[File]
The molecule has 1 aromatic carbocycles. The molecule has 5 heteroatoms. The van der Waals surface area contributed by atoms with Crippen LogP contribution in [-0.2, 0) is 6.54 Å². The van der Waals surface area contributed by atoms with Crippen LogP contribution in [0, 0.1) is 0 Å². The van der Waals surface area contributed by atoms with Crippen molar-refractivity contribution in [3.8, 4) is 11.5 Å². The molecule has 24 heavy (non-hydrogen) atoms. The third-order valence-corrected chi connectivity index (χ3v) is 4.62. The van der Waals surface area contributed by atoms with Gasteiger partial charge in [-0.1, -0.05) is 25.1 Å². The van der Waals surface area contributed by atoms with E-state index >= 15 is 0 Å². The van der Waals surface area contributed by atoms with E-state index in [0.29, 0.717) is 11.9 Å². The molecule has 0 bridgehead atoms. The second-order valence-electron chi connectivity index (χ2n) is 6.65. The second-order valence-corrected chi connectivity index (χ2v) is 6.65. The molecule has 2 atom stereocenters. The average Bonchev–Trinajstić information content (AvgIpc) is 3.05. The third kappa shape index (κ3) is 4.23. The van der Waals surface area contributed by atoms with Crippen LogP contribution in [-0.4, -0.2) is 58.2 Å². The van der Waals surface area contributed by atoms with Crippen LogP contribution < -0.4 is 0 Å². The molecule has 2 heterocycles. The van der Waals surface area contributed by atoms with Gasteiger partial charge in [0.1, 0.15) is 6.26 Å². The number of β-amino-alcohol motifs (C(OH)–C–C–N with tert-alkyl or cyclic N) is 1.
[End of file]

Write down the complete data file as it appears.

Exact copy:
The molecule has 1 aromatic carbocycles. The molecule has 5 heteroatoms. The van der Waals surface area contributed by atoms with Crippen LogP contribution in [-0.2, 0) is 6.54 Å². The van der Waals surface area contributed by atoms with Crippen LogP contribution in [0, 0.1) is 0 Å². The van der Waals surface area contributed by atoms with Crippen molar-refractivity contribution in [3.8, 4) is 11.5 Å². The molecule has 24 heavy (non-hydrogen) atoms. The third-order valence-corrected chi connectivity index (χ3v) is 4.62. The van der Waals surface area contributed by atoms with Gasteiger partial charge in [-0.1, -0.05) is 25.1 Å². The van der Waals surface area contributed by atoms with E-state index >= 15 is 0 Å². The van der Waals surface area contributed by atoms with E-state index in [0.29, 0.717) is 11.9 Å². The molecule has 0 bridgehead atoms. The second-order valence-electron chi connectivity index (χ2n) is 6.65. The second-order valence-corrected chi connectivity index (χ2v) is 6.65. The molecule has 2 atom stereocenters. The average Bonchev–Trinajstić information content (AvgIpc) is 3.05. The third kappa shape index (κ3) is 4.23. The van der Waals surface area contributed by atoms with Crippen LogP contribution in [-0.4, -0.2) is 58.2 Å². The van der Waals surface area contributed by atoms with Crippen LogP contribution < -0.4 is 0 Å². The molecule has 2 heterocycles. The van der Waals surface area contributed by atoms with Gasteiger partial charge in [0.1, 0.15) is 6.26 Å². The number of β-amino-alcohol motifs (C(OH)–C–C–N with tert-alkyl or cyclic N) is 1.